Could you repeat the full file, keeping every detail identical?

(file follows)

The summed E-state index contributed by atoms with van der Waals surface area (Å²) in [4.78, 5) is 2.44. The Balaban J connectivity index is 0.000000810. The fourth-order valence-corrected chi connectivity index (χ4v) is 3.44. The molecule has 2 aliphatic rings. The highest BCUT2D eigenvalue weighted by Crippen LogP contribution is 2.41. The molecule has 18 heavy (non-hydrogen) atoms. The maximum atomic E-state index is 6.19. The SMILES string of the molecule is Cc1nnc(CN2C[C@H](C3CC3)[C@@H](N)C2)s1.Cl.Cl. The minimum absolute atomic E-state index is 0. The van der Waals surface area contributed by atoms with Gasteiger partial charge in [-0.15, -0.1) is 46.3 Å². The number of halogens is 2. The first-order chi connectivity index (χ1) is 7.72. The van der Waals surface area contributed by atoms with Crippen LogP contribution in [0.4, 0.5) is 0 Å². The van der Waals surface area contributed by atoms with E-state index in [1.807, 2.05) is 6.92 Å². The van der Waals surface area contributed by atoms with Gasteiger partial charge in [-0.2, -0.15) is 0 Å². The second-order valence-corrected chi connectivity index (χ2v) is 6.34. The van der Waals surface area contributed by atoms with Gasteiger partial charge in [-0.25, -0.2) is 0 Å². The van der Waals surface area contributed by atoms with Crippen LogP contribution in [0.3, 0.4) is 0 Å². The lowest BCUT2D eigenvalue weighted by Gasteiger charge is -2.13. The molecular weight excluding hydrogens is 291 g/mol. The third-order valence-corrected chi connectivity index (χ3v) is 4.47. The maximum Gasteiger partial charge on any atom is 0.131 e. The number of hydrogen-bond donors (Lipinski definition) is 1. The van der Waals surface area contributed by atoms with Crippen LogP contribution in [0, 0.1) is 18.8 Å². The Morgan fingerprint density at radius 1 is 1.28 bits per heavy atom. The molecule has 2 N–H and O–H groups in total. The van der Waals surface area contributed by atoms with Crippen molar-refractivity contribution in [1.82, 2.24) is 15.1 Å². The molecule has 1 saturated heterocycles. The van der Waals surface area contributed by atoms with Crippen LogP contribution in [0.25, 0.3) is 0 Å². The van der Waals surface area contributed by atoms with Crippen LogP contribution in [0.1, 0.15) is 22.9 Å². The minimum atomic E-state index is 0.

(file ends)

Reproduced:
The summed E-state index contributed by atoms with van der Waals surface area (Å²) in [4.78, 5) is 2.44. The Balaban J connectivity index is 0.000000810. The fourth-order valence-corrected chi connectivity index (χ4v) is 3.44. The molecule has 2 aliphatic rings. The highest BCUT2D eigenvalue weighted by Crippen LogP contribution is 2.41. The molecule has 18 heavy (non-hydrogen) atoms. The maximum atomic E-state index is 6.19. The SMILES string of the molecule is Cc1nnc(CN2C[C@H](C3CC3)[C@@H](N)C2)s1.Cl.Cl. The minimum absolute atomic E-state index is 0. The van der Waals surface area contributed by atoms with Gasteiger partial charge in [-0.15, -0.1) is 46.3 Å². The number of halogens is 2. The first-order chi connectivity index (χ1) is 7.72. The van der Waals surface area contributed by atoms with Crippen LogP contribution in [0.4, 0.5) is 0 Å². The van der Waals surface area contributed by atoms with E-state index in [1.807, 2.05) is 6.92 Å². The van der Waals surface area contributed by atoms with Gasteiger partial charge in [-0.2, -0.15) is 0 Å². The second-order valence-corrected chi connectivity index (χ2v) is 6.34. The van der Waals surface area contributed by atoms with Gasteiger partial charge in [-0.25, -0.2) is 0 Å². The van der Waals surface area contributed by atoms with Crippen LogP contribution in [0.3, 0.4) is 0 Å². The lowest BCUT2D eigenvalue weighted by Gasteiger charge is -2.13. The molecular weight excluding hydrogens is 291 g/mol. The third-order valence-corrected chi connectivity index (χ3v) is 4.47. The maximum Gasteiger partial charge on any atom is 0.131 e. The number of hydrogen-bond donors (Lipinski definition) is 1. The van der Waals surface area contributed by atoms with Crippen LogP contribution in [0, 0.1) is 18.8 Å². The Morgan fingerprint density at radius 1 is 1.28 bits per heavy atom. The molecule has 2 N–H and O–H groups in total. The van der Waals surface area contributed by atoms with Crippen molar-refractivity contribution in [1.82, 2.24) is 15.1 Å². The molecule has 1 saturated heterocycles. The van der Waals surface area contributed by atoms with Crippen LogP contribution in [0.25, 0.3) is 0 Å². The van der Waals surface area contributed by atoms with Crippen LogP contribution in [0.1, 0.15) is 22.9 Å². The minimum atomic E-state index is 0.